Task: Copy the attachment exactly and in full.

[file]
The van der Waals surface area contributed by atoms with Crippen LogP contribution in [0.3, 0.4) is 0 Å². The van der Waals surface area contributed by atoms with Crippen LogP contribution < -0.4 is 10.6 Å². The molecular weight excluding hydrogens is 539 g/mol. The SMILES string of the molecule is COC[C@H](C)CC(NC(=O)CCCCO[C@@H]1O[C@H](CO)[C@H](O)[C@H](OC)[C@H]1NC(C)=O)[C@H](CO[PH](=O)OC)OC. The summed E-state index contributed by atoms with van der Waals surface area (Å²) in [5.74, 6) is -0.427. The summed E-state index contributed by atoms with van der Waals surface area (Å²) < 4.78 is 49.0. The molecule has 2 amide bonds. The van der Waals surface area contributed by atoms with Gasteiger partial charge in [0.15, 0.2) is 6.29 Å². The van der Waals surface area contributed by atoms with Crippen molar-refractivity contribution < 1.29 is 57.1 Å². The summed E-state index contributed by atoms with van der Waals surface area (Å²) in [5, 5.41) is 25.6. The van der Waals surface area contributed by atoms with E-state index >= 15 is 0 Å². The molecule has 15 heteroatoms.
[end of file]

The van der Waals surface area contributed by atoms with Crippen LogP contribution in [0.3, 0.4) is 0 Å². The van der Waals surface area contributed by atoms with Crippen LogP contribution < -0.4 is 10.6 Å². The molecular weight excluding hydrogens is 539 g/mol. The SMILES string of the molecule is COC[C@H](C)CC(NC(=O)CCCCO[C@@H]1O[C@H](CO)[C@H](O)[C@H](OC)[C@H]1NC(C)=O)[C@H](CO[PH](=O)OC)OC. The summed E-state index contributed by atoms with van der Waals surface area (Å²) in [5.74, 6) is -0.427. The summed E-state index contributed by atoms with van der Waals surface area (Å²) < 4.78 is 49.0. The molecule has 2 amide bonds. The van der Waals surface area contributed by atoms with Gasteiger partial charge in [0.15, 0.2) is 6.29 Å². The van der Waals surface area contributed by atoms with Crippen molar-refractivity contribution < 1.29 is 57.1 Å². The summed E-state index contributed by atoms with van der Waals surface area (Å²) in [5, 5.41) is 25.6. The van der Waals surface area contributed by atoms with E-state index >= 15 is 0 Å². The molecule has 15 heteroatoms.